Quality the Chinese Way: Attracting a Growing Market. By Louise Osborne ~ Exclusive from ITB 2014 Wednesday, 12th March 2014
Exclusive ITB Feature: Prestige, education and curiosity are driving millions of people from China to get out and see the world – making China one of the biggest markets in the world for tourism and it's still growing.
With growth at around 18%, compared with 5% for the rest of the world, Wolfgang Georg Arlt, director of the China Outbound Tourism Research Institute, told hoteliers at the ITB Berlin conference that it is important for them to learn how to treat their Asian friends well and make the most of an increasing opportunity.
"Travel for the Chinese is an important part of their education and learning what they are doing, but they are still learning what it is like to be an international tourist," he said.
Last year the gateway was opened for Chinese tourists to make their way internationally as the government began actively supporting people to travel out of China and increase the countries prestige.
That coupled with easing visa restrictions has opened the way for young Chinese people – many with lots of money, but perhaps not so much time – to make their way to Europe, Africa and the Americas, but Arlt warned that the industry should not give in to stereotypes.
"'The' Chinese tourist doesn’t exist," he said. "There are people, who travel as part of a package tour, but there are lots of self-organised travelers, who are more affluent and looking for intensive, short experiences, and then there are also business people and expats as well as students coming from other European countries."
He said to meet the expectations it is important for hoteliers to bear in mind that they give their Chinese visitors a "decent return" on their investment – quality from a Chinese point of view.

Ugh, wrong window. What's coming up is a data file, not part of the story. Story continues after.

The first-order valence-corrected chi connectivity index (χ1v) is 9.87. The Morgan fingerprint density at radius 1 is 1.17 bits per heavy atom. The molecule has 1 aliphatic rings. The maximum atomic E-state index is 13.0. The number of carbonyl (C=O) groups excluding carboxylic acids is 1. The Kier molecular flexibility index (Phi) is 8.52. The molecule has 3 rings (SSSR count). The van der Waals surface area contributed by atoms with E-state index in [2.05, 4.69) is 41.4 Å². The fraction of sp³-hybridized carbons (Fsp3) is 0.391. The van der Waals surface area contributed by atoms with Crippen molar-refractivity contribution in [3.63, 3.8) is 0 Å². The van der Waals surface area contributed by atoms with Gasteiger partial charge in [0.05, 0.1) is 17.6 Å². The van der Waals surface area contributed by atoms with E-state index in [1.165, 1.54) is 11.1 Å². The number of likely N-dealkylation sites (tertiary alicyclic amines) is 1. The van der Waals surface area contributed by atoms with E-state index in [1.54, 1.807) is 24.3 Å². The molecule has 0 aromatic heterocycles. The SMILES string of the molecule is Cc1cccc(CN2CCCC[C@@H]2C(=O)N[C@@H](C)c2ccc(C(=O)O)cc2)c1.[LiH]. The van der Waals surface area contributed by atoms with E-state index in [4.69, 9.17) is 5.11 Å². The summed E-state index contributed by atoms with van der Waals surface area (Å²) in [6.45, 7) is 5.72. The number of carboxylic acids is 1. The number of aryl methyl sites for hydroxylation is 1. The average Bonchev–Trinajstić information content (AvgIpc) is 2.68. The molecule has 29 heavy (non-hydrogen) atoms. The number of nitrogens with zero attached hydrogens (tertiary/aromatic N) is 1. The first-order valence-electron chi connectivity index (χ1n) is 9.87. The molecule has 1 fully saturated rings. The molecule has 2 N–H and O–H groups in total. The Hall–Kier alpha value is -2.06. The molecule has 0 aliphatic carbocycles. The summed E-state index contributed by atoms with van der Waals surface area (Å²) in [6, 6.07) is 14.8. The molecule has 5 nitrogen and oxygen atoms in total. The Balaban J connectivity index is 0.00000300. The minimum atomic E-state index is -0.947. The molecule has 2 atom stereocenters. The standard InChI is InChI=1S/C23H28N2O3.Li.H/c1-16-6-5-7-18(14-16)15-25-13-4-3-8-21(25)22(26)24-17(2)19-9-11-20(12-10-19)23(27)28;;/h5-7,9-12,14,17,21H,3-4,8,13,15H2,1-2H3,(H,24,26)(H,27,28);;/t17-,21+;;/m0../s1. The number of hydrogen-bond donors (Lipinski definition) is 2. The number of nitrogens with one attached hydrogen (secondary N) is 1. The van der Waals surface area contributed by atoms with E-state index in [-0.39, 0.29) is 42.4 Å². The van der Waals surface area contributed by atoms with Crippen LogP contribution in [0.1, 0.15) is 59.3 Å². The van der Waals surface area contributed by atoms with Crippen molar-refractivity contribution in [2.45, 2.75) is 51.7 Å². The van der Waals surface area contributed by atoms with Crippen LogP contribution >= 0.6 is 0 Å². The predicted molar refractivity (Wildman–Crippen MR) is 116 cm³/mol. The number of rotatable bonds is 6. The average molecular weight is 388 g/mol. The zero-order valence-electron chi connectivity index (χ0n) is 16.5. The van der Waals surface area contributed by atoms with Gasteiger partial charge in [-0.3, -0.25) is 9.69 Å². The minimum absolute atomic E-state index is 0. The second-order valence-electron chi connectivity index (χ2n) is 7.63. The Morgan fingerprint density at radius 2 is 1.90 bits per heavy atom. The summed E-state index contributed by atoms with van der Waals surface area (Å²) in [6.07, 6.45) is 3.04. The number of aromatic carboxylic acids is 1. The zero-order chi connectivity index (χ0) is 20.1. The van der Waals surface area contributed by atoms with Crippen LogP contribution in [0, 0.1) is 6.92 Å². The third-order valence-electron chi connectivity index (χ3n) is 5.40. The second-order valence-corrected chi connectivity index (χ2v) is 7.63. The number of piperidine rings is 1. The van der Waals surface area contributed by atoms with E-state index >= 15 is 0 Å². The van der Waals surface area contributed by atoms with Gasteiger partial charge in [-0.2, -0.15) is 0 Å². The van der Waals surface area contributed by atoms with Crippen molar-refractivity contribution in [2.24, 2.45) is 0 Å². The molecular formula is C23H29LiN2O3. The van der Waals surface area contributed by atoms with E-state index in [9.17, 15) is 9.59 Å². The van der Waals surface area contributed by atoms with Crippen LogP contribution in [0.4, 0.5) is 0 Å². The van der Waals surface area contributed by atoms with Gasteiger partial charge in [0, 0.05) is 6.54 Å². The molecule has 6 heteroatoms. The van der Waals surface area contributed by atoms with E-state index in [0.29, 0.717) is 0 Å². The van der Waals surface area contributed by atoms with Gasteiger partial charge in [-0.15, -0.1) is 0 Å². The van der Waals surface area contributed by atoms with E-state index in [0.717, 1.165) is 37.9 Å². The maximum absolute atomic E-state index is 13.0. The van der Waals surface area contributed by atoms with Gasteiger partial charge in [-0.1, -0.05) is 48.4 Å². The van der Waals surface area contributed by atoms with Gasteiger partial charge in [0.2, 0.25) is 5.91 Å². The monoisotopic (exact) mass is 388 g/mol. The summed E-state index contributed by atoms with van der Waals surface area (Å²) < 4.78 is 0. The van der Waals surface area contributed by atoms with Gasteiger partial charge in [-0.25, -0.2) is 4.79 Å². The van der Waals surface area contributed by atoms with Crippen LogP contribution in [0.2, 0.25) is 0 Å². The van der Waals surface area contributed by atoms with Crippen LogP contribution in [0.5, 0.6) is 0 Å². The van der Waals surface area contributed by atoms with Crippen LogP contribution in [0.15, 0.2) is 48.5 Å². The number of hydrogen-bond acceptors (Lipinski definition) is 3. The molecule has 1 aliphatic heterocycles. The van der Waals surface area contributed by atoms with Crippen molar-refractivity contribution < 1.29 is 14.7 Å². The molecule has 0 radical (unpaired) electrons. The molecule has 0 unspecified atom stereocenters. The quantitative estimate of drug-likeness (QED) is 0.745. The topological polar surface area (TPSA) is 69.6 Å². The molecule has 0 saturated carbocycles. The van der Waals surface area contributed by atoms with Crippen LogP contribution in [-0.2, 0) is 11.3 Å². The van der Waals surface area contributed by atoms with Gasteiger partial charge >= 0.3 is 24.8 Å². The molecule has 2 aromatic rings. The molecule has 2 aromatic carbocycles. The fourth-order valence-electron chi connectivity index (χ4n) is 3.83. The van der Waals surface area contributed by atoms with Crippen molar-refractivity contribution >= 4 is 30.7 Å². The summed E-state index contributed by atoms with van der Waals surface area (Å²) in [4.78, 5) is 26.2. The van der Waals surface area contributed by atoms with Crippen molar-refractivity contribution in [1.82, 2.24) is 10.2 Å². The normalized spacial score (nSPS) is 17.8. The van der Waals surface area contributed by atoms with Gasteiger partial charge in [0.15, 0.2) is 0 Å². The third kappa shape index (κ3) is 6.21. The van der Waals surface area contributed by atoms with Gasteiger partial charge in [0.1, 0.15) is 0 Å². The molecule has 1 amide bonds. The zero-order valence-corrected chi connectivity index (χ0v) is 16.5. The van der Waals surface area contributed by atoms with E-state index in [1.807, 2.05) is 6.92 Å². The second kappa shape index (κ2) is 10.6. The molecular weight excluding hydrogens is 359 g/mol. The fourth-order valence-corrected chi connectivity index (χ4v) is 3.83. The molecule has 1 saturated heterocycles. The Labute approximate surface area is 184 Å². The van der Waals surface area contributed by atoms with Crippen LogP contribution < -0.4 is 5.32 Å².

Suggestions he made to the audience included, allowing for more direct bookings rather than always through travel agencies, having services available in Chinese language and the traditional breakfast available and to concentrate on public areas, at least as much as bedrooms.
He added: "Turn your hotel into the destination and anticipate the needs of your visitors. A hotel has to be a place you can tell stories about."
Yufei Gu, manager of hotel procurement at Caissa Touristic (Group), agreed and said that many of the young Chinese people she works with want to know more about the local area of the places to which they travel.
"It's a trend in the younger generation," she said. "They will spend more money on accommodation in places they are really interested in. They are looking for feature hotels, for example an ice hotel in Sweden, or a manor hotel in the UK, this is important for self-organised travellers."
Instead of spending a very short amount of time at multiple destinations, hopping off a bus to take photos before moving on, Gu said the "second wave" of Chinese tourists was interested in really getting to know a place.
"They will go deeper – maybe going to just three or four destinations in 10 days and they will post pictures to show their friends," she added.
Still, Darren Gearing, regional vice president for Europe for Shangri-La & Resorts, said that there are minimum standards a hotel should offer, such as Chinese television channels and someone to meet visitors at the airport, with additional touches, such as organised tours, but with added experiences.
"There are seven large holiday periods in China and that is a huge movement of people compared with what we are used to in Europe," he said. "You need to know how to cater to people. You need to know who they are."
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Louise Osborne is a correspondent and editor based in Berlin, Germany. She began her career working at regional newspapers in the UK and now works with journalists across the globe as part of international journalism organization, Associated Reporters Abroad (ARA). Living abroad for the second time, she continues to be fascinated by places both near and far, and boards a plane eagerly, as often as she can.
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